A 62 year-old man was conveyed to the ED in Police Department custody complaining of pressure-like chest pain. The patient relates that his chest pain came on coincidentally with the stress brought on by his arrest approximately 24 hours prior. It has been “off and on” since then. The police had taken the patient to an outside hospital on the day prior to this ED visit for chest pain. The patient reports that he was told that he had “some type of heart block” and that they wanted to do a cardiac catheterization but he refused and left AMA.
The patient relates a history of chest pain dating back several years but he has never had a heart attack. The pain occurs twice a week, is precipitated by stress or exercise, does not radiate, is accompanied by “a little” shortness of breath and generally resolves after 20 minutes. He relates that he “miserably failed” a stress test one year prior, but did not want to undergo a cardiac catheterization at the time.
PMH: Type 2 diabetes, hyperlipidemia. Medications are glipizide 10 mg twice a day, nitroglycerin sublingually when necessary, simvastatin 20 mg daily, aspirin 81 mg daily. He denies alcohol, tobacco, and illicit drug use.
On exam, BP is 122/76, R 18, P 78 and irregular, T 36.0. there are no other significant findings.
This ECG is obtained. What is your interpretation?
The ECG reflects normal sinus rhythm at a rate of 75 bpm (P waves identified with arrows). Some of the P waves that fall on T waves look slightly more peaked than the others but this is an interaction with the T wave, not a second atrial focus. This fact is confirmed by the observation that the P waves all march out.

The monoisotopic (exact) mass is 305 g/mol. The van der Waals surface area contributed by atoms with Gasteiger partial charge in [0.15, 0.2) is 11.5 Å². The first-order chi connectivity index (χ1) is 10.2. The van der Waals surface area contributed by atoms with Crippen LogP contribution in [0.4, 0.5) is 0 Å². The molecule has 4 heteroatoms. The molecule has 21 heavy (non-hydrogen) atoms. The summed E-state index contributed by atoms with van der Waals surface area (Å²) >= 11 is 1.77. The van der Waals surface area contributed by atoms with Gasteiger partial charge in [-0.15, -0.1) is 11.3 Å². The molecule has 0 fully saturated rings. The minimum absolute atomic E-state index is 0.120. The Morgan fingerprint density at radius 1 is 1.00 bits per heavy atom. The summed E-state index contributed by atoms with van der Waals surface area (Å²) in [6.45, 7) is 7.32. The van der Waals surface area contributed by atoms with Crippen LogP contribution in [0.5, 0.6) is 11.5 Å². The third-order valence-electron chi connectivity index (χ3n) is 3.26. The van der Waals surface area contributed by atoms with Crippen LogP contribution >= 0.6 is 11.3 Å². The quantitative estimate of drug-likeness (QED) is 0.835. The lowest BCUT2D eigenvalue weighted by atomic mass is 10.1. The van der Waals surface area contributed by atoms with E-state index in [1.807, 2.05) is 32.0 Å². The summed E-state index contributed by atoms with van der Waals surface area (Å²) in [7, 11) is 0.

The long PRs and widely varying PR intervals might make one tempted initially to interpret the tracing as 3rd degree AV block.
However, a basic ECG principle is: be suspicious of complete HB as a diagnosis when the QRS rhythm is irregular. Why? Because you should expect an escape AV nodal or ventricular rhythm to be regular. And this rhythm is pretty irregular.
So….another look reveals that there are repeating PR intervals of differing durations, each identified on the tracing above as “A”, “B”, and “C”. This rules out A-V dissociation…and eliminates complete heart block as a diagnosis.
The cycles of increasing P-R intervals with some blocked P waves (marked with “X”) are diagnostic of Mobitz Type I (Wenckebach) second degree heart block. One of the blocked beats (marked with a question mark) falls on a QRS complex and is therefore not visible.
There is generally 3:2 conduction present, that is, for each 3 P waves, 2 are conducted to the ventricles and produce QRS complexes. (Or you could also say 3:1 block; for each 3 P waves, 1 is blocked.) The exception is the third complete group of beats, for which there is only an “A” PR interval before a P wave is blocked, reflecting 2:1 conduction (or, if you prefer, block).
When second degree heart block presents with consistent 2:1 conduction, it is impossible to tell whether there is Type I or Type II second degree block. However, when there is 2:1 block with concurrent evidence of Wenckebach conduction, as we have here, we can assume that Wenckebach conduction prevails.
Finally, there is also first degree heart block, as the shortest P-R interval measures 0.44 sec. Indeed, if this were not present, the diagnosis of Mobitz I would be considerably less problematic.
Case follow up: the patient ruled out for acute MI with 2 negative troponins. He was offered cardiac catheterization and/or further cardiology consultation but signed out against medical advice.
Tracings is a learning module involving actual cases of patients and their ECGs that present to the Emergency Department. Topics are derived from the EM Model for Resident Education. Cases are prepard by Dr. William Berk.
Filed under: Tracings | Tagged: ECG, heart block, Mobitz, Wenckebach | Leave a comment »